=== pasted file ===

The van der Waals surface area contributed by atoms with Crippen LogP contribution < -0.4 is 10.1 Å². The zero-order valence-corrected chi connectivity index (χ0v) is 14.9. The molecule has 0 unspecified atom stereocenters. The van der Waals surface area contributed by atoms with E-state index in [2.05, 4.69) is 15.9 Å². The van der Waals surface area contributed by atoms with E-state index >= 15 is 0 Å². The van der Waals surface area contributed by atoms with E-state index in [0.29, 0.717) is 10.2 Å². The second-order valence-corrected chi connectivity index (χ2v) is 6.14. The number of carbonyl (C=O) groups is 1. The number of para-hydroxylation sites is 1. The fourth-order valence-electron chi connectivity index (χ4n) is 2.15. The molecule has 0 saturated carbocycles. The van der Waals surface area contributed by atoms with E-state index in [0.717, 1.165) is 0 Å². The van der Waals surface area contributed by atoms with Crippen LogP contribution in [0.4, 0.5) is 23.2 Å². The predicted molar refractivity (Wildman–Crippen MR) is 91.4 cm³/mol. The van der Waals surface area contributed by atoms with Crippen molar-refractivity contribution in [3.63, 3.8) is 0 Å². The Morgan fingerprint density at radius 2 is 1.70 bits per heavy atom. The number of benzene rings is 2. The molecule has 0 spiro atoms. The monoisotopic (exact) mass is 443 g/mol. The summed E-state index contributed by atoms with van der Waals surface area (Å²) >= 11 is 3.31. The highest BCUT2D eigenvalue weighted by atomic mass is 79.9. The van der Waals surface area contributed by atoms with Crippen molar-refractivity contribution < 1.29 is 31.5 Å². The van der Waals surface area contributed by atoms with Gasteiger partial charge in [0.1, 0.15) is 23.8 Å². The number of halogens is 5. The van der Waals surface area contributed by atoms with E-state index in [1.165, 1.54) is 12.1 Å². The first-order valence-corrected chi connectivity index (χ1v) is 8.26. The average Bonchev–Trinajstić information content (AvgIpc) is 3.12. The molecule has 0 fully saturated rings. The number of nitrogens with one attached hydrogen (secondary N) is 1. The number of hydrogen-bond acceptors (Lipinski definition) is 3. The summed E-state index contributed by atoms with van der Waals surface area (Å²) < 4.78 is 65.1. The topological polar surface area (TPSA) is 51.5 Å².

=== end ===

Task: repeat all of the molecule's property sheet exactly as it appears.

The van der Waals surface area contributed by atoms with Crippen LogP contribution < -0.4 is 10.1 Å². The zero-order valence-corrected chi connectivity index (χ0v) is 14.9. The molecule has 0 unspecified atom stereocenters. The van der Waals surface area contributed by atoms with E-state index in [2.05, 4.69) is 15.9 Å². The van der Waals surface area contributed by atoms with E-state index >= 15 is 0 Å². The van der Waals surface area contributed by atoms with E-state index in [0.29, 0.717) is 10.2 Å². The second-order valence-corrected chi connectivity index (χ2v) is 6.14. The number of carbonyl (C=O) groups is 1. The number of para-hydroxylation sites is 1. The fourth-order valence-electron chi connectivity index (χ4n) is 2.15. The molecule has 0 saturated carbocycles. The van der Waals surface area contributed by atoms with E-state index in [0.717, 1.165) is 0 Å². The van der Waals surface area contributed by atoms with Crippen LogP contribution in [0.4, 0.5) is 23.2 Å². The predicted molar refractivity (Wildman–Crippen MR) is 91.4 cm³/mol. The van der Waals surface area contributed by atoms with Crippen molar-refractivity contribution in [3.63, 3.8) is 0 Å². The Morgan fingerprint density at radius 2 is 1.70 bits per heavy atom. The number of benzene rings is 2. The molecule has 0 spiro atoms. The monoisotopic (exact) mass is 443 g/mol. The summed E-state index contributed by atoms with van der Waals surface area (Å²) >= 11 is 3.31. The highest BCUT2D eigenvalue weighted by atomic mass is 79.9. The van der Waals surface area contributed by atoms with Crippen molar-refractivity contribution < 1.29 is 31.5 Å². The van der Waals surface area contributed by atoms with Gasteiger partial charge in [0.1, 0.15) is 23.8 Å². The number of halogens is 5. The van der Waals surface area contributed by atoms with E-state index in [1.165, 1.54) is 12.1 Å². The first-order valence-corrected chi connectivity index (χ1v) is 8.26. The average Bonchev–Trinajstić information content (AvgIpc) is 3.12. The molecule has 0 fully saturated rings. The number of nitrogens with one attached hydrogen (secondary N) is 1. The number of hydrogen-bond acceptors (Lipinski definition) is 3. The summed E-state index contributed by atoms with van der Waals surface area (Å²) < 4.78 is 65.1. The topological polar surface area (TPSA) is 51.5 Å².